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Highlights | Sleep better, no matter the shift

  • 15 million Americans work the night shift or irregular hours.
  • More than 70% of shift workers report getting low-quality sleep.
  • Prioritizing sleep and getting better quality sleep is essential.

Call it “shut-eye,” “40 winks” or “hitting the hay.” Whatever the name, you need enough sleep to maintain good health. That’s a tall task for many Americans, though. Roughly 35% of adults say they don’t get the recommended seven to nine hours of slumber every night. And that number increases when it comes to working nights or clocking irregular hours — more than 70% of night shift workers report low sleep quality compared to 50% of day-time employees.

Science of sleep

Jobs requiring people to work outside of typical daylight hours can make it challenging to get the recommended amount and quality of sleep, says Catherine McCall, MD, assistant professor of Psychiatry and Behavioral Sciences at the UW School of Medicine and director of the VA Puget Sound Sleep Medicine Provider Clinics.

“Humans are diurnal creatures. Our biological clocks are set, by default, for us to be awake during the day and asleep at night,” she says. “Many people working shifts outside our normal sleeping cycle experience a circadian mismatch. There’s a conflict between the timing of their internal sleep-wake cycle and when they need to be asleep and awake for their work schedule.”

8 tips to improve sleep

McCall says several strategies can help improve sleep for people working the night shift or irregular hours (or anyone just trying to improve their z’s).

  • Stick to a consistent sleep schedule: Stick to your sleep schedule, even on your non-workdays.
  • Keep a cool sleep space: Many sleep experts agree that 65 degrees is the best temperature for good-quality sleep. Taking a warm shower a few hours before bed produces a body-cooling effect for sleep, even if your environment is warmer than the recommended temperature.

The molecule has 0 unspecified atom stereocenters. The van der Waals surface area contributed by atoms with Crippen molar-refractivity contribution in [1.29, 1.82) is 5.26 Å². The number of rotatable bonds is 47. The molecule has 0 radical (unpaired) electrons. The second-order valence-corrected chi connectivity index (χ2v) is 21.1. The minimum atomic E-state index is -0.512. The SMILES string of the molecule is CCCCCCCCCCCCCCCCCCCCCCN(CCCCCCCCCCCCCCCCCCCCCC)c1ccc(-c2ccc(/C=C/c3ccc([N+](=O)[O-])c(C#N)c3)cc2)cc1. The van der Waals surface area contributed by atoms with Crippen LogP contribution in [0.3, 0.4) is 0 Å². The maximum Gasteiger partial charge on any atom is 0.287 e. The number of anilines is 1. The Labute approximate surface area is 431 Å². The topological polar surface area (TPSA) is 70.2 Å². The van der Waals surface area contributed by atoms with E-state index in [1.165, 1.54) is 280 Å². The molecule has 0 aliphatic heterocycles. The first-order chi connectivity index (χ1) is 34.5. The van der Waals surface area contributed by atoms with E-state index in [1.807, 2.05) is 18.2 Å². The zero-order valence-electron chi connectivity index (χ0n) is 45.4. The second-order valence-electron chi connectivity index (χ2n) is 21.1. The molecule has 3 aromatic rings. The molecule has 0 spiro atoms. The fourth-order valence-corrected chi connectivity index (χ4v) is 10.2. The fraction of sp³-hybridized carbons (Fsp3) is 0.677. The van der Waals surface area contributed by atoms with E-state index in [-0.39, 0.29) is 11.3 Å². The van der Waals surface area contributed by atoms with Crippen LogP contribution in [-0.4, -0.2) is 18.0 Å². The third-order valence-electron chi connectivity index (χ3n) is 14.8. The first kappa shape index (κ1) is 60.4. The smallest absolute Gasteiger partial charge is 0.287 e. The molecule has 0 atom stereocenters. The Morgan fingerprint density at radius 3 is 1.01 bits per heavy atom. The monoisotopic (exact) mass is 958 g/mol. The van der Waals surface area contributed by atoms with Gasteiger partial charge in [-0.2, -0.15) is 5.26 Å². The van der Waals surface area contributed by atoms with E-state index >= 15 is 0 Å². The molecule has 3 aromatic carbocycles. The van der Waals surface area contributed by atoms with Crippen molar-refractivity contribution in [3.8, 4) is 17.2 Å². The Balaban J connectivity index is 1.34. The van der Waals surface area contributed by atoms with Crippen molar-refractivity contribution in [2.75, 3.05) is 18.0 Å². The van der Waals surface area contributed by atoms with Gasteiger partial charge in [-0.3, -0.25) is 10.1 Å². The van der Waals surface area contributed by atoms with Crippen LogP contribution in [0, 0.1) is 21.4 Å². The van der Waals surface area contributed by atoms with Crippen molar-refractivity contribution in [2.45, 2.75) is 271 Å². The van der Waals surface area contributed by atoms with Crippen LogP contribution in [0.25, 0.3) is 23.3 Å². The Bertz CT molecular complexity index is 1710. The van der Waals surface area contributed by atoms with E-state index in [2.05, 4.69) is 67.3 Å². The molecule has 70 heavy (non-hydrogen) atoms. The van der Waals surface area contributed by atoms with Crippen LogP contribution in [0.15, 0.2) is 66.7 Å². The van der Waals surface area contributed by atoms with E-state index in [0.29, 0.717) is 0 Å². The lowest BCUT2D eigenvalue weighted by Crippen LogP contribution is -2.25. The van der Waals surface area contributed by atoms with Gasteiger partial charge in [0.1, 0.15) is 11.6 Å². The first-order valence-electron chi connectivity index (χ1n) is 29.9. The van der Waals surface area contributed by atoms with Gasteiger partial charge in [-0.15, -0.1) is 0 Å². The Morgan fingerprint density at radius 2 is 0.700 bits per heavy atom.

• Create a quiet sleep environment: If you live in the city, or in a home with people that have opposite sleep schedules, embracing white noise can also help decrease those noisy daytime-sleep distractions (fans, a/c units and apps can help with that).
  • Develop a bedtime routine: Create a peaceful and relaxing routine. Consider taking a bath, listening to music or reading a book. McCall says the key is choosing a calming activity.
  • Drink caffeine at the right time: Caffeinated beverages can reduce fatigue. Drink coffee or soda early during a shift so it has time to metabolize and not interfere with sleep later.
  • Get more light during waking hours: Maximizing your exposure to bright light (a stand-in for the sun) can help indicate to your body it’s time to be awake.
  • Reduce bright light exposure during planned sleep times: Put electronic devices down before bed — blue light from screens can interfere with the natural sleep cycle. And, to block out as much light as possible, try blackout curtains or an eye mask to avoid light exposure while you’re sleeping.
  • Take a nap: Consider taking a nap before heading in for the night shift. Dozing off for a short time (think 15-20 minutes) can help with memory, cognition and feeling rejuvenated.

McCall says people who work nontraditional schedules must make quality sleep a top priority.

“People who work the night shift or irregular hours are at a disadvantage when it comes to getting proper rest,” she says. “They need to go above and beyond to ensure they’re getting the sleep they need whenever possible.”